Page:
New laws, which would hand education secretary Nicky Morgan greater powers to intervene in “coasting” schools, will be unveiled in a matter of weeks, TES can reveal.
The plans, due to be announced in the Queen’s Speech later this month, would allow the government to force any school judged to “require improvement” by Ofsted to become an academy or be placed under new leadership.
Before the election, prime minister David Cameron vowed he would wage “all-out war on mediocrity”, promising that any school that was not judged good or outstanding by the inspectorate would “have to change”.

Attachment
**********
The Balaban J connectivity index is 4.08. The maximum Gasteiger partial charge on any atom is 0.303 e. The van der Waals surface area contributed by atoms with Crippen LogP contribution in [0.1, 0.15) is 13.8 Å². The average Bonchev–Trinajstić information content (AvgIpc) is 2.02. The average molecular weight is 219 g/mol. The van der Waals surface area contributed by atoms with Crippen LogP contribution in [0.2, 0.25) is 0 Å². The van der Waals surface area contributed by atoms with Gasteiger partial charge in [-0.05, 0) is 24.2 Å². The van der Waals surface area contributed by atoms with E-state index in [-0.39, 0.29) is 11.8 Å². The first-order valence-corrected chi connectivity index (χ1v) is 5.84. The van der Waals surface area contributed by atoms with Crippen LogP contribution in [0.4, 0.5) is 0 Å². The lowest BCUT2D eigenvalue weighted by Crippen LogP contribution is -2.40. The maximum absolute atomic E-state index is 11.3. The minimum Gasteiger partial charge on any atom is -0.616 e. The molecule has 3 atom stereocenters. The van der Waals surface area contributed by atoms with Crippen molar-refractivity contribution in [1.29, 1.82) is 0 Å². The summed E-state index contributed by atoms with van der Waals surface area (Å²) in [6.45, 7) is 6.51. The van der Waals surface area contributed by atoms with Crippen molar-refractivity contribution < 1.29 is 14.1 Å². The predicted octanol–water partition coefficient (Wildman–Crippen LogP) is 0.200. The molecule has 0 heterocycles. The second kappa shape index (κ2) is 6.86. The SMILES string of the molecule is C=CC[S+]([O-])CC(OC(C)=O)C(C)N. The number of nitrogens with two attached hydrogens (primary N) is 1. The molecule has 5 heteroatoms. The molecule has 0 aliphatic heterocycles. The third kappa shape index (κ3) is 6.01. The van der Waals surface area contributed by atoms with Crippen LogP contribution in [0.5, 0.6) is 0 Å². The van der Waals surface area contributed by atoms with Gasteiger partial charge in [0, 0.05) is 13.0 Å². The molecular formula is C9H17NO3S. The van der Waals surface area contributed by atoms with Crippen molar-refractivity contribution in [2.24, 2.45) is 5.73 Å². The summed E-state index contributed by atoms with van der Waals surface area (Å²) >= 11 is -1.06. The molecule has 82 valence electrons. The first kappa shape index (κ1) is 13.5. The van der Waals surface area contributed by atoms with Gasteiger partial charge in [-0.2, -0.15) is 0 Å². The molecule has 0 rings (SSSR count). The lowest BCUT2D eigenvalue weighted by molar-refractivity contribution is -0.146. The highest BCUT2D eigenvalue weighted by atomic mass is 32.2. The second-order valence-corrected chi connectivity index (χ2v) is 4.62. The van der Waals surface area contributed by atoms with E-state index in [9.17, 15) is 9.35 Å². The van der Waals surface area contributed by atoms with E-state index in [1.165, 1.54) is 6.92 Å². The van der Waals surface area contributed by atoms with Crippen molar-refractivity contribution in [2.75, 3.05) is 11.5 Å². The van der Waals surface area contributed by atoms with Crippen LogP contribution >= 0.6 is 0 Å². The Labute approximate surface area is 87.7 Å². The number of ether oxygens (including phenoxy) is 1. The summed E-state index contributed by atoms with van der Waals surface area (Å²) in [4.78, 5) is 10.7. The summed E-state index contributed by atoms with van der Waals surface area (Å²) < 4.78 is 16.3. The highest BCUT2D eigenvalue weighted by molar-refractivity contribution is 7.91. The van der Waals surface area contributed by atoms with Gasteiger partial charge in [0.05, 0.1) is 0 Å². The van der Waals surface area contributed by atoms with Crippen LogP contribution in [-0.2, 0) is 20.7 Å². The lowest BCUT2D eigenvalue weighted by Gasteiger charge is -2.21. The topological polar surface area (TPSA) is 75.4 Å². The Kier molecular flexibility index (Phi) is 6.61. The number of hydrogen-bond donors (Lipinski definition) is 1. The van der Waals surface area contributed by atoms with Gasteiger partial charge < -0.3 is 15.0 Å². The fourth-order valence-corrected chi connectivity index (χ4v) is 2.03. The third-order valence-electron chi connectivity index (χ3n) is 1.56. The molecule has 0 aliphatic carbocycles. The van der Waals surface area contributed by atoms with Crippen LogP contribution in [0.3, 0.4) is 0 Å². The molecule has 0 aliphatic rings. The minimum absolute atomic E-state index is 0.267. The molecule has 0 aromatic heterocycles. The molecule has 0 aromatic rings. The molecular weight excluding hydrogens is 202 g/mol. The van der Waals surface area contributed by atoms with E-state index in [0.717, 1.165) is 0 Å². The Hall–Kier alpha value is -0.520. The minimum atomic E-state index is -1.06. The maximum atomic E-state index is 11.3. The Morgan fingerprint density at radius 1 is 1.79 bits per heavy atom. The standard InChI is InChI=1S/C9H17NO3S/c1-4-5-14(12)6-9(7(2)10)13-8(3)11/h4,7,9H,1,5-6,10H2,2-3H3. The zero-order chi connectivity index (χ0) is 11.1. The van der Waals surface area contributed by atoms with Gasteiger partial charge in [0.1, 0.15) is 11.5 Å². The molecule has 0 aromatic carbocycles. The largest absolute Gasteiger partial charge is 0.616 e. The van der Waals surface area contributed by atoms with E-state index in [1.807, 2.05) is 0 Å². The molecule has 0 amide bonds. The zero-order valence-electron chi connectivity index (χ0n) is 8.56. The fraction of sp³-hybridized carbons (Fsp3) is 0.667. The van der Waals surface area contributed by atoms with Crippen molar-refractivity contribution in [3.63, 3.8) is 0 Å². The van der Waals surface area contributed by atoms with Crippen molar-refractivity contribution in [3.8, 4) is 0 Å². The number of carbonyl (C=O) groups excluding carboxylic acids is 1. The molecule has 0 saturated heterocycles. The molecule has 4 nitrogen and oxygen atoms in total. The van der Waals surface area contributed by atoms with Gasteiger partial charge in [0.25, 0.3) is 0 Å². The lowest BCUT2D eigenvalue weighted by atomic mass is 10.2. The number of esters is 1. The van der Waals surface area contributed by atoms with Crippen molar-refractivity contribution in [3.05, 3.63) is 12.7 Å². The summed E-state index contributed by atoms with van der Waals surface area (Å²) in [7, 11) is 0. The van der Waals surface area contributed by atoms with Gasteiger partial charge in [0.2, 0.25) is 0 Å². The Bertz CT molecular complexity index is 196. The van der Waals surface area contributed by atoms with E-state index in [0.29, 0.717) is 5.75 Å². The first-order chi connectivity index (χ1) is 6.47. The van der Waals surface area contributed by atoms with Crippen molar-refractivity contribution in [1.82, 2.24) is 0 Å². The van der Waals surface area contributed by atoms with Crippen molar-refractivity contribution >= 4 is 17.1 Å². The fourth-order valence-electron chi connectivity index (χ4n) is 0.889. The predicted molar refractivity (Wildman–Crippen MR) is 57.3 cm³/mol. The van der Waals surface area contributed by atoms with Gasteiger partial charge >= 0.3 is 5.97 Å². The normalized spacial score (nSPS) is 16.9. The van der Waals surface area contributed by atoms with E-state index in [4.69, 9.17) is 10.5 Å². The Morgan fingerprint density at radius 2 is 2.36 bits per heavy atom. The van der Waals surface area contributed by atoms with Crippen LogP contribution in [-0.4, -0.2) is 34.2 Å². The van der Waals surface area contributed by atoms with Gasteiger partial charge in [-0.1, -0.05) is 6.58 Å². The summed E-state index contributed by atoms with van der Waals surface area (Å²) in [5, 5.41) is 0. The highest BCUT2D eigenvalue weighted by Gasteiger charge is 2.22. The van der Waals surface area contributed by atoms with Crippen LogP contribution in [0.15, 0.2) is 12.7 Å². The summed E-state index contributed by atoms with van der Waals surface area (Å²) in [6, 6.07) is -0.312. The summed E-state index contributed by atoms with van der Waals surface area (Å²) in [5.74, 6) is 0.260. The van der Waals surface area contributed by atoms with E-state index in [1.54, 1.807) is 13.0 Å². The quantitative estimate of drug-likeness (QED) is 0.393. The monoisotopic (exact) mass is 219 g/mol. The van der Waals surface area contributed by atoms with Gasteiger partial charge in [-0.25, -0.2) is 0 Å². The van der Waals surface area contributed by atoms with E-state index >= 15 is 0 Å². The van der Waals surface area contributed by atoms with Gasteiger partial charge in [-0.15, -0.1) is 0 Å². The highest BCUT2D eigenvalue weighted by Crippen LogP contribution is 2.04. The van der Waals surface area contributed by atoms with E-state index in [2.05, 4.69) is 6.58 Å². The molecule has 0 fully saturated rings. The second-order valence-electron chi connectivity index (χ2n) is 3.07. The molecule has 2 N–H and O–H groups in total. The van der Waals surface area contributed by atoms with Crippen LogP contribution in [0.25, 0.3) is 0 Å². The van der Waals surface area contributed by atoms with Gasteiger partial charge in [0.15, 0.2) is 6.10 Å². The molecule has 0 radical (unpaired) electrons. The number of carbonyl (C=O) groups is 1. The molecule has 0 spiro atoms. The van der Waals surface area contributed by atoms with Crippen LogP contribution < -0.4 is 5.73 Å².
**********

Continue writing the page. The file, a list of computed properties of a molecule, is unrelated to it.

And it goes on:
A source close to Ms Morgan told TES that enacting the plans, which have been criticised by headteachers’ and teachers’ unions, would be the Department for Education’s first priority under the new Tory administration.
School leaders have warned such a move would effectively turn requires improvement into a "category" that necessitates intervention. More than 3,300 schools across England are currently rated requires improvement.
“The first thing we will be doing is introducing an education bill, which will feature in the Queen’s Speech, in order to tackle coasting schools as per our manifesto pledge. That is the one that is definite,” the source said.
To read the full story, get the 15 May edition of TES on your tablet or phone, or by downloading the TES Reader app for Android or iOS. Or pick it up at all good newsagents.